A Green Star business may display the Green Star Award and include it in advertising and publicity. Based on a commitment to partnership, the program encourages Green Star businesses to share their knowledge of environmental practices with other businesses in the community.

Building Community Partnerships

Marianne Inman, Academic Dean of Northland College in 1992, learned of the successful program in Alaska. She introduced it to Northland faculty as a possible pursuit for Ashland and the Chequamegon Bay area. Two Northland professors and a steering committee comprised of business and community leaders led the development of a local effort. In fall 1992, the steering committee solicited funding, in-kind donations, and community support to purchase rights to the Green Star Program. It was agreed to adopt the program as is, and the work began.

In contrast to the Anchorage model, run by the state’s environmental agency, the Chequamegon Bay Area Green Star Award Program is administered by the Ashland Area Chamber of Commerce in partnership with Northland College. Two Northland students are hired to coordinate the program on a work-study and internship basis. They work closely with the Director of the Chamber of Commerce and Northland’s Environmental Programs Coordinator, and a steering committee comprised of business and community leaders. These students share in a unique opportunity to run and administer an environmental organization. Other student volunteers and interns help the Green Star coordinators with specific tasks and offer assistance to business owners as well.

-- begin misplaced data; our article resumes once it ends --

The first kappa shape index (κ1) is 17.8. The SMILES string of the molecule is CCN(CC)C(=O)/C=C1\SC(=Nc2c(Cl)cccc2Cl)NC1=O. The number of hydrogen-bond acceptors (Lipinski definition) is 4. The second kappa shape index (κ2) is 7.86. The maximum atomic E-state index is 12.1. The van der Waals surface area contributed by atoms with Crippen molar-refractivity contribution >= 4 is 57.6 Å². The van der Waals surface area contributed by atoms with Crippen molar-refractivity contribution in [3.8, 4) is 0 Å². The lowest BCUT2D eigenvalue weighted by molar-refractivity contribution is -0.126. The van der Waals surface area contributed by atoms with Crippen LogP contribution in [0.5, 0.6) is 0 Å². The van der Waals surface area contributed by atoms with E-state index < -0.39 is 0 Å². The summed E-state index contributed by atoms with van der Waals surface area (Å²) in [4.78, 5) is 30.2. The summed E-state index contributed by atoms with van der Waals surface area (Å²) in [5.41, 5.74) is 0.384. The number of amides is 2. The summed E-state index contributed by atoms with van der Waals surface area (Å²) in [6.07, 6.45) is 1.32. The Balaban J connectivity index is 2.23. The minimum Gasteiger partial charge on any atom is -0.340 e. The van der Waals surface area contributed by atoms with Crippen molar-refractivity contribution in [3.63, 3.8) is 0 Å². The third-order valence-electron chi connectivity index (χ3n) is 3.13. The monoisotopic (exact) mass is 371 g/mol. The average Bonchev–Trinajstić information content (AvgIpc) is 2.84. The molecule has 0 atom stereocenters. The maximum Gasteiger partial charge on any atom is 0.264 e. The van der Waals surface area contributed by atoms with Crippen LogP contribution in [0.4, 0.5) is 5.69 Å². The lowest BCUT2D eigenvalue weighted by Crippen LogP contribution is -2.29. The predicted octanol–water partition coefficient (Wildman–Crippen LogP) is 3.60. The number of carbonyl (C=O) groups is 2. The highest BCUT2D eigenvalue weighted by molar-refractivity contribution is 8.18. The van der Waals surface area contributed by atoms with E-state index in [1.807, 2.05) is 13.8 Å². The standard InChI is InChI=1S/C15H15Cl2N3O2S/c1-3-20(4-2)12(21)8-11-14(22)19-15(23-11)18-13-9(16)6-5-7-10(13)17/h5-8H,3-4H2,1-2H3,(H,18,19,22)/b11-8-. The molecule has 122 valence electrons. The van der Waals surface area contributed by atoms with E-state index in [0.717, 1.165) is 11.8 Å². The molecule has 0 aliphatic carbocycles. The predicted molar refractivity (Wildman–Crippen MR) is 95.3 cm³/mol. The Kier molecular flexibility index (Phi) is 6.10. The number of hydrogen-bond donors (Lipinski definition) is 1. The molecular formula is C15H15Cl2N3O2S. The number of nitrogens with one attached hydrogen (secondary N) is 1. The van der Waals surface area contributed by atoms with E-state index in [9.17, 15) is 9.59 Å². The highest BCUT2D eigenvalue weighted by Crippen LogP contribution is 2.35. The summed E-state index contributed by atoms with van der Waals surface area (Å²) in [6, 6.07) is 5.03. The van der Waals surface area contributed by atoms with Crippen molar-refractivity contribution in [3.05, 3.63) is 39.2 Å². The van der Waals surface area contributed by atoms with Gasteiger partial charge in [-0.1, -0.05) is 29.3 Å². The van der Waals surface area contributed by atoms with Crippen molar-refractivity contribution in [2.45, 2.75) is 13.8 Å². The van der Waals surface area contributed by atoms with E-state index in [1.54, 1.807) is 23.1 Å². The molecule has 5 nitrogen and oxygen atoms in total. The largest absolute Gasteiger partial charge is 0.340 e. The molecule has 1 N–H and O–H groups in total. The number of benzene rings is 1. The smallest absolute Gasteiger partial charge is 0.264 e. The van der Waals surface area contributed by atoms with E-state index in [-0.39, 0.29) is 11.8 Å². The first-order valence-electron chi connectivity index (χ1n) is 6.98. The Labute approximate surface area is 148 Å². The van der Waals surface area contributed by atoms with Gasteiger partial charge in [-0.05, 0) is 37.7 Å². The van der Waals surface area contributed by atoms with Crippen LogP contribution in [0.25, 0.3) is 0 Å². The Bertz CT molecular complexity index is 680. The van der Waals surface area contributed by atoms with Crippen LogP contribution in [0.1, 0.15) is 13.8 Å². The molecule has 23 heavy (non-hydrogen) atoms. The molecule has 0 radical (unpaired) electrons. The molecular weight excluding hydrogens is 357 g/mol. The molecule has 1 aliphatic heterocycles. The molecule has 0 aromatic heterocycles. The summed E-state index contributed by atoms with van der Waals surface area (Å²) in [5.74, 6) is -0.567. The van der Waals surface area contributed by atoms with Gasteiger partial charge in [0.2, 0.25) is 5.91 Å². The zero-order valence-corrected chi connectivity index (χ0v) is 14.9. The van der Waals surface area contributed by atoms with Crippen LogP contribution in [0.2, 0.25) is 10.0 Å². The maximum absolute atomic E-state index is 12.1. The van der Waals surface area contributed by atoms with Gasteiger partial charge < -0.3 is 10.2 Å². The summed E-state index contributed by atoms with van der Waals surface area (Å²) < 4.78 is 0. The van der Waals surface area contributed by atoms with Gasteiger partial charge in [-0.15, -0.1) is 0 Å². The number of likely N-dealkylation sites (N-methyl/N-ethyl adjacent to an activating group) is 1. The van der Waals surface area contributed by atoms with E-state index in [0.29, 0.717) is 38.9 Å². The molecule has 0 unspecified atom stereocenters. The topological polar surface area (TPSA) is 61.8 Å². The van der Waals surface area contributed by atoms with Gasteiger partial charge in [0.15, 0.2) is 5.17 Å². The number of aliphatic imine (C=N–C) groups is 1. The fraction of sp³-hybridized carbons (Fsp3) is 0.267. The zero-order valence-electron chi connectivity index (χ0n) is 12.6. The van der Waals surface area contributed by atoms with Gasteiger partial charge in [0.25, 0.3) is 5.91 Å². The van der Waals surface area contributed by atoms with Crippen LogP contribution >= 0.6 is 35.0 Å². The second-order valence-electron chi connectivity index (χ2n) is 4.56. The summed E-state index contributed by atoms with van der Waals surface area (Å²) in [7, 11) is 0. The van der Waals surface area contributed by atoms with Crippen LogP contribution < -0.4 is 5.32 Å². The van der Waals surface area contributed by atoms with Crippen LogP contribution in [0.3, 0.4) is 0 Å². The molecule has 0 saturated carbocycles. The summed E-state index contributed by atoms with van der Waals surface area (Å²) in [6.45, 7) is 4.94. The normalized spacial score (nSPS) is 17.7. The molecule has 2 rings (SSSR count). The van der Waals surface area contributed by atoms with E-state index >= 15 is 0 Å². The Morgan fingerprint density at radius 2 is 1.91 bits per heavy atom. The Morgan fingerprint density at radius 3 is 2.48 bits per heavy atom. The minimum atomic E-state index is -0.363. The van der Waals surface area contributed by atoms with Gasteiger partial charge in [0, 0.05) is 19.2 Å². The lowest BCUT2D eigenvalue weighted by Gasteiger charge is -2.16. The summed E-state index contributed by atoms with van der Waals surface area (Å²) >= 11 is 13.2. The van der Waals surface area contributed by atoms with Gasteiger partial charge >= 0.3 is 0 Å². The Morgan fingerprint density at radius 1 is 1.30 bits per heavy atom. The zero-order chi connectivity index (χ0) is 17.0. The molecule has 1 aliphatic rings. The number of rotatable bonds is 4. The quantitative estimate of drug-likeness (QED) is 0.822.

An Advisory Committee, made up of five to six representatives of businesses and institutions, serves as the guiding force of the Green Star program and the critical link between students and the community. Advisory Committee members are owners, managers, and employees of Green Star businesses. In addition to their advisory role, they provide leadership in the community and promote the benefits of environmental business initiatives. A recent assessment of the role and purpose of the Advisory Committee emphasized that members should come from Green Star businesses since they understand the process and the commitment that such a designation involves. Members should also represent different sizes and types of business and institutions (profit and non-profit, retail, educational, and manufacturing) in order to have a broad perspective on the kinds of environmental issues and obstacles these entities face.

Examples of Success

The strength of the Green Star Program is in its link to the community. As a program of the Chamber of Commerce, it gained early acceptance by area businesses, and many business leaders who are part of the Chamber have become Green Star members working to earn the award. To date, five businesses have earned awards and several others have taken steps toward enrollment and certification. Businesses are sharing ideas for everything from recycling spent fluorescent light bulbs to donating packing peanuts to a local gift shop for reuse in shipping.